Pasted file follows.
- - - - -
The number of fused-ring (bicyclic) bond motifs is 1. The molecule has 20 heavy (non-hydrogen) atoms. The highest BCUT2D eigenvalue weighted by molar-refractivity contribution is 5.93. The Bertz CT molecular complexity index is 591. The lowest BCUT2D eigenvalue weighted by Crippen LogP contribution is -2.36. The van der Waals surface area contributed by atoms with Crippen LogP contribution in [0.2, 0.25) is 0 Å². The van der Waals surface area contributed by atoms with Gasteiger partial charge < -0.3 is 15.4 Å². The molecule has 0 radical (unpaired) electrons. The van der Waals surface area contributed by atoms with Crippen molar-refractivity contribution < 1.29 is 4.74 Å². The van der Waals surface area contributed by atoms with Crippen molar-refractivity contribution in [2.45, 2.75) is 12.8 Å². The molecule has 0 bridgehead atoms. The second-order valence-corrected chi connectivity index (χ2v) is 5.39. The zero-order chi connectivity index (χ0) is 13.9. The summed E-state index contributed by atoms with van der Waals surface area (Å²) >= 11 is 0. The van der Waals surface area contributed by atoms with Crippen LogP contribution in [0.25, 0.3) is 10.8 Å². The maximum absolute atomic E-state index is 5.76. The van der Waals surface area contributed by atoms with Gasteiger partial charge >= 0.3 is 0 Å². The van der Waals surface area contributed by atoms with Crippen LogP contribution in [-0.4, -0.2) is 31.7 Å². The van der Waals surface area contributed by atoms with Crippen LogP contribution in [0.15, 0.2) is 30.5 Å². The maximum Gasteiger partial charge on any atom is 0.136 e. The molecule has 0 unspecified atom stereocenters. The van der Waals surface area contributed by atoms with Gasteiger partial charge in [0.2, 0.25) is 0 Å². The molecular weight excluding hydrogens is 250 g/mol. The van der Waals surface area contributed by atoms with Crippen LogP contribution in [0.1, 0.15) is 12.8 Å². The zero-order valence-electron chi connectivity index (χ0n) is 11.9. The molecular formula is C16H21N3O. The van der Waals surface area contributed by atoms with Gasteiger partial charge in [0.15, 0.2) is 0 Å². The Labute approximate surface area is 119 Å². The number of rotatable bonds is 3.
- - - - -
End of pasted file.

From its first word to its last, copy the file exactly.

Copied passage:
The number of fused-ring (bicyclic) bond motifs is 1. The molecule has 20 heavy (non-hydrogen) atoms. The highest BCUT2D eigenvalue weighted by molar-refractivity contribution is 5.93. The Bertz CT molecular complexity index is 591. The lowest BCUT2D eigenvalue weighted by Crippen LogP contribution is -2.36. The van der Waals surface area contributed by atoms with Crippen LogP contribution in [0.2, 0.25) is 0 Å². The van der Waals surface area contributed by atoms with Gasteiger partial charge < -0.3 is 15.4 Å². The molecule has 0 radical (unpaired) electrons. The van der Waals surface area contributed by atoms with Crippen molar-refractivity contribution < 1.29 is 4.74 Å². The van der Waals surface area contributed by atoms with Crippen molar-refractivity contribution in [2.45, 2.75) is 12.8 Å². The molecule has 0 bridgehead atoms. The second-order valence-corrected chi connectivity index (χ2v) is 5.39. The zero-order chi connectivity index (χ0) is 13.9. The summed E-state index contributed by atoms with van der Waals surface area (Å²) >= 11 is 0. The van der Waals surface area contributed by atoms with Crippen LogP contribution in [0.25, 0.3) is 10.8 Å². The maximum absolute atomic E-state index is 5.76. The van der Waals surface area contributed by atoms with Gasteiger partial charge >= 0.3 is 0 Å². The van der Waals surface area contributed by atoms with Crippen LogP contribution in [-0.4, -0.2) is 31.7 Å². The van der Waals surface area contributed by atoms with Crippen LogP contribution in [0.15, 0.2) is 30.5 Å². The maximum Gasteiger partial charge on any atom is 0.136 e. The molecule has 0 unspecified atom stereocenters. The van der Waals surface area contributed by atoms with Gasteiger partial charge in [0.2, 0.25) is 0 Å². The molecular weight excluding hydrogens is 250 g/mol. The van der Waals surface area contributed by atoms with Crippen LogP contribution in [0.1, 0.15) is 12.8 Å². The zero-order valence-electron chi connectivity index (χ0n) is 11.9. The molecular formula is C16H21N3O. The van der Waals surface area contributed by atoms with Gasteiger partial charge in [0.15, 0.2) is 0 Å². The Labute approximate surface area is 119 Å². The number of rotatable bonds is 3.